Words of the Week: UConn Center for Judaic Studies and Contemporary Life

“As professors in the humanities and social sciences, our work hinges on our attention to nuance and commitment to critical thinking. The Israeli-Palestinian conflict is complex, and its historical, religious, and emotional roots run deep. To make declarations about this conflict by fiat, and to do so using inadequate historical framing and inflammatory language, is not consonant with our professional values.”

Source: Center for Judaic Studies and Contemporary Life, University of Connecticut

Jewish Literary Links

an open book (with Hebrew pages visible); subtitle reads "Jewish Literary Links"
Image by Yedidia Klein from Pixabay

Toward the end of each week, the My Machberet blog presents a collection of links, drawn primarily from the world of Jewish books and writing.

  • “For Zion­ist writ­ers (read: many Jew­ish writ­ers) the mes­sage is clear: we are no longer wel­come. Or, rather, we could still be wel­come, but only if we push the part of our­selves that loves Israel, lives in Israel, used to live in Israel, has rel­a­tives in Israel, or oth­er­wise believes that Israel is an invalu­able asset to the Jew­ish peo­ple, deep down into the most secret, unspo­ken recess­es of our minds. In prac­tice, this pre­cludes many of us.” From Yardenne Greenspan’s “We Are No Longer Welcome,” published this week on the Jewish Book Council’s blog.
  • In related news, and as National Poetry Month draws to a close: Judy Bolton-Fasman’s new article for Hadassah cites “two trends impacting the Jewish literary world. One is the rise of antisemitism in the arts world….The second trend is a general surge of interest in poetry.”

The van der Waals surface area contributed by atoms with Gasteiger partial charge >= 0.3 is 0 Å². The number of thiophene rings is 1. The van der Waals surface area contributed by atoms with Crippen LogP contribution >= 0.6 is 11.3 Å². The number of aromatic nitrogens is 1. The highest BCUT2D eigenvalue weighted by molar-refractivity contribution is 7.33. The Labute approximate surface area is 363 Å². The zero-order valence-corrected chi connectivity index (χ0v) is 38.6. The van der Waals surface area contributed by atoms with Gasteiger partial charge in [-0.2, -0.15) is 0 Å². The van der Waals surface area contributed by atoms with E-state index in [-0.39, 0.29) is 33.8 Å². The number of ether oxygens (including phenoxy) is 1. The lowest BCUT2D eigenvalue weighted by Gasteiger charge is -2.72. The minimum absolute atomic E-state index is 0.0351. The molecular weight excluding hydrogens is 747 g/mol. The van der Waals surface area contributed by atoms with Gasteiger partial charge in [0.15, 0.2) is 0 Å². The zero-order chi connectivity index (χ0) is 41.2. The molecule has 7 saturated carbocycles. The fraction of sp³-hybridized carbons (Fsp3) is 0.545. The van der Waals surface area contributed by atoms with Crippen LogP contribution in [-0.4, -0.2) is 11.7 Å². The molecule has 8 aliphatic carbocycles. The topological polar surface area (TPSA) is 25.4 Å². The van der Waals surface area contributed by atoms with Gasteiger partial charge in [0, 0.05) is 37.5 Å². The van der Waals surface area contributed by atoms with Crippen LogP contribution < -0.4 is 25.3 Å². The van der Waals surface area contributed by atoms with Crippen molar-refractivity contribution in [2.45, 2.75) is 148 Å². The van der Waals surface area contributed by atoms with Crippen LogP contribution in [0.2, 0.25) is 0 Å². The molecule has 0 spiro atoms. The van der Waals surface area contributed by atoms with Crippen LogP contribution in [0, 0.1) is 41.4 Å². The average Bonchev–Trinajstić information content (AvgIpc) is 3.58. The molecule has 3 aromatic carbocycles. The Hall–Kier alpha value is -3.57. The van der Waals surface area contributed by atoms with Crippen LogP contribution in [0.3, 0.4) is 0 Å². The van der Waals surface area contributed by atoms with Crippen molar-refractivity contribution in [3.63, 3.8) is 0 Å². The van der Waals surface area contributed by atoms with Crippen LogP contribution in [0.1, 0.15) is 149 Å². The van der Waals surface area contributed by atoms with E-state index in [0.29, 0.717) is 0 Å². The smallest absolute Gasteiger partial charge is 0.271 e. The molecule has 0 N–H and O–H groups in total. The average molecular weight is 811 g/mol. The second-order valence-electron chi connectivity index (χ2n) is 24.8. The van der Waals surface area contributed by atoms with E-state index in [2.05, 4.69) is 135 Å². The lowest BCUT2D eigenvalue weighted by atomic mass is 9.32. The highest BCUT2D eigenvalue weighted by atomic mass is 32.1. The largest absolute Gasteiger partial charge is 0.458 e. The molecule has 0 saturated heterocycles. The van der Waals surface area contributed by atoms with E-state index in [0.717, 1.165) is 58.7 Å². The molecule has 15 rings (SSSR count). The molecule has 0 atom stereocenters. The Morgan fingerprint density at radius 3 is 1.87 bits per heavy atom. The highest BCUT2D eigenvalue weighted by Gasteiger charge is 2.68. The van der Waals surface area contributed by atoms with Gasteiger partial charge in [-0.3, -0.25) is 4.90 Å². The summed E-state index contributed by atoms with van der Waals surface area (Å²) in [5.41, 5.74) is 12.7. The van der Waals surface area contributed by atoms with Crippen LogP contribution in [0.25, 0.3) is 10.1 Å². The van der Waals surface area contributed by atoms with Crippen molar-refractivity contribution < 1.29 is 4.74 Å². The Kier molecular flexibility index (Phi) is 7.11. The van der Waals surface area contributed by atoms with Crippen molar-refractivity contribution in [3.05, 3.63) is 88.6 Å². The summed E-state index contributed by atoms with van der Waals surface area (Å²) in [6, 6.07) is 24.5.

• Speaking of poetry: I’ve been informed that The Deronda Review has archived a set of Israel-focused poems dated October 2023. Many of the poems there indeed reflect the rawness of six months ago.
  • And in the Department-of-In-Every-Generation this Passover week, the Yiddish Book Center has re-upped a powerful short story: Yenta Mash’s “A Seder in the Taiga,” translated by Ellen Cassedy. (If you’re interested in teaching this story [I have], check this resource kit, compiled by Jessica Kirzane.)
My Bookshop list banner for 2023 #JewishAmericanHeritageMonth and #ShortStoryMonth spotlights.
  • Believe it or not, this is the final “Jewish Literary Links” post for April. Although I’m as yet utterly unprepared for it (let’s hope that changes by this time next week), May will bring us Jewish American Heritage Month (in Canada, Jewish Heritage Month). Since May is also Short Story Month, I have, in the past, I spotlighted Jewish-American short-story collections throughout throughout the month on Twitter. I also compiled as many of the selections as I was able to find available on Bookshop. Please consider these titles for your own reading as well as for any lists, displays, or other efforts with which you may be engaged. (By the way, cognizant of the concurrence of Asian American and Pacific Islander [AAPI] Heritage Month, I also highlighted joint and/or intersectional books, events, and resources.) As this May approaches, helpful resources I’ve noticed so far include this JAHM hub (hosted by the Weitzman National Museum of American Jewish History); another suite of materials from the American Jewish Committee (AJC); and this Canadian site.

Here’s wishing everyone a Shabbat shalom and Moadim l’simcha. Please note that this week I have continue to update the “After October 7: Readings, Recordings, and More”  document-in-progress. Check also cautionary information (also in-progress), compiled under the title “Writers, Beware.”